A delta is at once the richest and the most vulnerable part of a river. This is true both in terms of a water biosphere, and in terms of the use offshore that human populations make of river deltas. The delta is the flower or blossom of a river, where a narrow water flow proliferates into countless and multicolored forms of natural growth. Here many different ecospheres intersect, in seasonal rhythms, and in effect fertilize each other in the manner of bees exploiting a flowering bush.
In human terms, deltas tend to carry large and exceptionally dense populations. It follows that climate change through global warming will lead to major disturbances of delta ecology. For example, a permanent rise in the adjacent sea level, or temporary flooding, carries catastrophic human consequences: huge loss of life, and/or displacement of populations which may become permanently homeless.
Deltas fulfil a number of functions which are vital to the biosphere and to human ecology. These include silt deposit, which accounts not only for the exceptional fertility of delta soils, but provides rich nutrients above all for species of breeding fish. Deltas (the Danube provides a well-known example) are probably the richest concentrations of biodiversity on earth.
Deltas, like other wetlands, can absorb, dilute, and sometimes neutralise harmful deposits carried downstream. Among other benefits, this protects the life systems in the shallow seas offshore, close to the delta. A second filter function is the way that river deltas can absorb or mitigate sudden exceptional water flows: storm surges or rain-caused flooding. A Mississippi river in better condition might have headed off some of the damage caused by the Katrina hurricane.
Deltas also have great biological and ecological significance as interfaces between fresh and marine/saltwater systems. Global warming and the degeneration of deltas will see this interface moving rapidly inland, ending another ancient function of river deltas: the creation of new land out of silt and mud deposited at the outer rim of the delta fan.
Deltas of great rivers often have an international personality. They present human political institutions with difficult choices. Just as river lines are frequently used as apparently permanent and unchallengeable demarcations between states or regions, so the same attempt at demarcation is often applied to deltas. This often leads to absurd situations in which one ‘frontier’ channel silts up and a nation-state demands ‘sovereignty’ over channels which are essentially changing and impermanent.
The anthropogenic threats of river deltas are mainly three. The first is massive deposit of downstream toxic materials, which undermines the organic structures of the delta. The second is the expedient, tempting in countries with soaring urban populations, of draining large sections of a delta and putting its rich soils under industrialised agriculture for food production. The third threat is the indirect problems created by large-scale upstream dams. These have several powerful and negative consequences. The first is to reduce or abolish the seasonal flow and deposit of silt through delta flooding, a process which is the very life-rhythm of a delta. This rapidly reduces soil fertility, and can lead to progressive depopulation. The second malign outcome is to accelerate river flows, thus increasing scour and bringing material downstream at a rate which may overwhelm the delta’s absorbent ‘filter’ capacity. The last negative effect is on the ecosphere, not only of the delta itself but of the whole region. High dams make it impossible for ‘anadromous’ fish species (salmon, sturgeon etc) to run upstream to breed, with a disastrous impact on biodiversity and on local and regional fisheries.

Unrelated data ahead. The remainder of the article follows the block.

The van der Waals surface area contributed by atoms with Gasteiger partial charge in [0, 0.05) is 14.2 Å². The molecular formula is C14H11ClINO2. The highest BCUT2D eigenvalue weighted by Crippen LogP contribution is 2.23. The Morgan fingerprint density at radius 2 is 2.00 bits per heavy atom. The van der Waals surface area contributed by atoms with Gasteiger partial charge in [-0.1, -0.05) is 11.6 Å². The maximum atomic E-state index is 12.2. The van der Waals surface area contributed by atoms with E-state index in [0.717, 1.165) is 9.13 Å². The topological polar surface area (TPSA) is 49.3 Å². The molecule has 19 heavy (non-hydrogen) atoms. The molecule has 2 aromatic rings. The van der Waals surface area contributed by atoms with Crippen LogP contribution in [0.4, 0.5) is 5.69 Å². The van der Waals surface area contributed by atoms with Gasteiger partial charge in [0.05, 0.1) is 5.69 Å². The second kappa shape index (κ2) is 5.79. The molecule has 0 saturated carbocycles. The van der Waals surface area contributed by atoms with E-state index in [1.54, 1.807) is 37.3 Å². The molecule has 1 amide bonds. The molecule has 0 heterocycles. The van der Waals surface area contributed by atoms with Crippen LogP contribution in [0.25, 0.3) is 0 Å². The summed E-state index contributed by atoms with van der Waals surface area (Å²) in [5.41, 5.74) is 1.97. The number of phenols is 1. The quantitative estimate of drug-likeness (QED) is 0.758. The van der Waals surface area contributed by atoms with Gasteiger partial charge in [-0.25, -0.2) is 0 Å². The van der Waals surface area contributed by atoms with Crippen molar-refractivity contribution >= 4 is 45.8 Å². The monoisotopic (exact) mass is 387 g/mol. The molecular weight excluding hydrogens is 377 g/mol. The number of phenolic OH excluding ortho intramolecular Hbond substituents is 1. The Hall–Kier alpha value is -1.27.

The local issues concerning the Nile Delta involve the predicted sea level rise associated with climate change, which would have dramatic consequences on the area. Much of the Delta would be submerged, spelling the loss of Egypt’s main food-producing region and its agricultural land. Also, parts of Alexandria would be submerged, leading to the migration of huge numbers of Delta population, possibly numbering up to 6.5 million.
Many measures are being taken by the Egyptian authorities to mitigate the impacts of climate change on the Delta, and on Egypt generally. The future of the Delta as an ecosystem is in the balance.
The Nile River – film by Jacques Cousteau
Alexandria was founded by Alexander the Great in 331 BC. He laid out a plan of the city, but it was actually built by his successors, the Ptolemies. It was famous throughout the ancient world for the Library of Alexandria and the massive lighthouse just offshore, one of the Seven Wonders of the World. Alexandria was the seat of power for the last of the Pharaohs, Cleopatra, as well as being one of the primary intellectual and scientific centres of the world for centuries.
St Mark the Evangelist brought Christianity to Alexandria in the middle of the first century AD, where much early theology was discussed.
In 641 AD, Egypt was conquered by Amr Ibn El-Aas, bringing Islam and founding a new capital, near what would become Cairo. The city continued its decline, shrinking as contact with the Mediterranean world receded. Dwindling throughout the Crusades, and finally, with the discovery of a sea route to India at the end of the fifteenth century, the city was reduced to just a few thousand inhabitants.